A playground is every child’s paradise. They get to interact with other kids, while challenging their bodies and minds. Unfortunately, as much as the outdoors is fun, it also presents hidden risks that can result in slip-and-fall injuries.
In severe cases, the Centers for Disease Control and Prevention warns parents that children are likely to suffer concussions when using monkey bars, swings and climbing equipment.
Thus, parents must be extra careful before releasing their children to explore in the playground.
What to look out for to keep children’s playtime safe
The ideal scenario is for parents to accompany their child in the playground themselves. When they have work or other duties, they must still ensure that adequate adult supervision is available to care for their children.
For both situations, parents or the attending adult they entrusted their children with must always check for the following:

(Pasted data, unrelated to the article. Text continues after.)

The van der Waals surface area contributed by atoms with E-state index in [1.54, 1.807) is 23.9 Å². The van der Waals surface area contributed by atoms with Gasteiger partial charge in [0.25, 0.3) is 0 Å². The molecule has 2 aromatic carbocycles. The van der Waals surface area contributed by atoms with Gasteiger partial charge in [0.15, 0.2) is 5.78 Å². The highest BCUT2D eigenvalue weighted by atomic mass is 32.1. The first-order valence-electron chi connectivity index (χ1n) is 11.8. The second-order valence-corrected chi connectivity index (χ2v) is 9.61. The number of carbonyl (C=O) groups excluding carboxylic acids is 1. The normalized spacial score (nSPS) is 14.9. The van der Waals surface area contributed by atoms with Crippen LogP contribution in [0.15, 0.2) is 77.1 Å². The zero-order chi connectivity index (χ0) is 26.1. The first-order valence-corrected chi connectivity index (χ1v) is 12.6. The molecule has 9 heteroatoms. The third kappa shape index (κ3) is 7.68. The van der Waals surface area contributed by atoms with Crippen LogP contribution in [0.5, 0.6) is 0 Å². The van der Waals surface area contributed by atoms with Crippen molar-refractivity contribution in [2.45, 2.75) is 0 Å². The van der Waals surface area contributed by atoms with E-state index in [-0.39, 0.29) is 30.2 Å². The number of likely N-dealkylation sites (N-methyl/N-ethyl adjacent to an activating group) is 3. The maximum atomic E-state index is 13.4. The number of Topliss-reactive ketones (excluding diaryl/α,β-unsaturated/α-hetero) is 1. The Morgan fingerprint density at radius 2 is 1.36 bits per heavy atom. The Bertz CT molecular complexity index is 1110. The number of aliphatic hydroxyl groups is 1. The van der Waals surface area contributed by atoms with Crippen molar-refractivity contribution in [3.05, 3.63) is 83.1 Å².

- Age-appropriate equipment
- Guardrails or other blocking mechanisms against falls
- Loose objects or wet surfaces that can trip or slip
- Soft material on the ground, such as mulch, sand or wood chips
However, despite parents’ efforts, their children may still sustain catastrophic injuries due to someone’s negligence. When this happens, parents must check who owns the property.
It can be a public facility owned by the local municipality, a federally funded national park or private grounds under the school district. Whoever it is, they are responsible for maintaining the playground’s upkeep. After all, children come and go daily in playgrounds. Eventually, screws will rust. Ropes may deteriorate. Surfaces could accumulate hazardous elements.
Further, the manufacturers can also be partly to blame. They may have poorly designed or constructed the playground equipment, failing to meet safety standards.
How to protect the children’s chance to play again
Property owners or equipment designers will likely seek to reduce their fault per Florida’s pure comparative negligence rule. When they do, things can quickly become complex. Parents must gather clear and convincing proof to support their claim that the defendants owed their children a duty of care and failed to deliver, which led to tragic circumstances. However, proving this alone to recover compensation can be difficult. A legal advocate can level the playing field and secure the children’s future.